Dan Mitta, Architect-Building Code Advisor with the Ontario Public Service, has been a mentor in The Mentoring Partnership for over seven years and has mentored more than 10 internationally trained architects in the GTA. He spoke with us about his experience as a mentor and how he has supported his mentees’ search for employment.
Dan began his career as an architect in Ontario, having graduated from McGill University. For the past 15 years, he has worked for the Government of Ontario writing the Building Code. Prior to that, he worked for a municipality and a couple of private architectural firms.
He became a mentor with The Mentoring Partnership because he was looking for a volunteering opportunity that would make the most of his experiences and knowledge. “Before becoming a mentor, I had been mentored myself by someone from work and found it to be very effective,” Dan says. “Therefore, I wanted to mentor internationally trained architects in Toronto.”
“Once I got the swing of it and got some positive feedback, I decided that I might as well keep at it,” he said, when asked about his inspiration to continue mentoring. “Besides, I kept on getting calls asking me if I could mentor someone else.”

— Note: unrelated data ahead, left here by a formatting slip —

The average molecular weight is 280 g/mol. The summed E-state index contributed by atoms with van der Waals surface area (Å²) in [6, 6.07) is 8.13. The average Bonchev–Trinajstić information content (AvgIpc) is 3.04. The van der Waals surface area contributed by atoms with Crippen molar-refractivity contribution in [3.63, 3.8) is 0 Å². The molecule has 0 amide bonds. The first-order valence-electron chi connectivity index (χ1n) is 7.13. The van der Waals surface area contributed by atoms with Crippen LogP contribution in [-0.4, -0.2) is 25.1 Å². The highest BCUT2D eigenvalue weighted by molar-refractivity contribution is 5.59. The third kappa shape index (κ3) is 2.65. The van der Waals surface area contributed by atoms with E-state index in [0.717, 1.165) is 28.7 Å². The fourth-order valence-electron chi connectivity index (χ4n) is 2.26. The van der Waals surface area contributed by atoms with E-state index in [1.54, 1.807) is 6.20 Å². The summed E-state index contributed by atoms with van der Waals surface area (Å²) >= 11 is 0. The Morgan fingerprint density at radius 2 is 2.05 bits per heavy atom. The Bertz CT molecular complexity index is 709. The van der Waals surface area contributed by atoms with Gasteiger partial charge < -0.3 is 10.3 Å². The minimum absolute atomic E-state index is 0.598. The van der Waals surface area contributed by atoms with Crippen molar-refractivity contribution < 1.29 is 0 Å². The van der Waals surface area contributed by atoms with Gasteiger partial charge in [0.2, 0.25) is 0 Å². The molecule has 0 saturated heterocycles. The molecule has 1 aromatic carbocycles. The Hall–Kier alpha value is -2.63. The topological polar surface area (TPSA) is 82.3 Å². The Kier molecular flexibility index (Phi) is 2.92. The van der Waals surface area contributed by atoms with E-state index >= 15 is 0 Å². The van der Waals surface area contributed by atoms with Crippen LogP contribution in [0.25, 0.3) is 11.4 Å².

Talking about the changes he has seen over the years while mentoring, “It has become much easier as I now know the fundamentals that help in the job search,” he said. “At the same time, mentees are all different: different strengths, different weaknesses. It is important to understand and remember that when you are supporting them.”
Some advice he gives to his mentees is to attend professional events and activities to meet others in the architecture field to build their networks. He also recommends that they consider joining clubs /organizations related to hobbies that they enjoy. “Building people skills, especially in a new culture, goes a long way towards getting on in the world, ” says Dan.
When asked about his own experience as a mentor, Dan said, “Mentoring is great: you get to meet new people and help them. Nothing is more gratifying than making a difference. Many of my past mentees have contacted me years later and told me how I helped them get to where they are. I am happy that I made a difference although, at the same time, I do feel that it was their own ability that really mattered in the end.”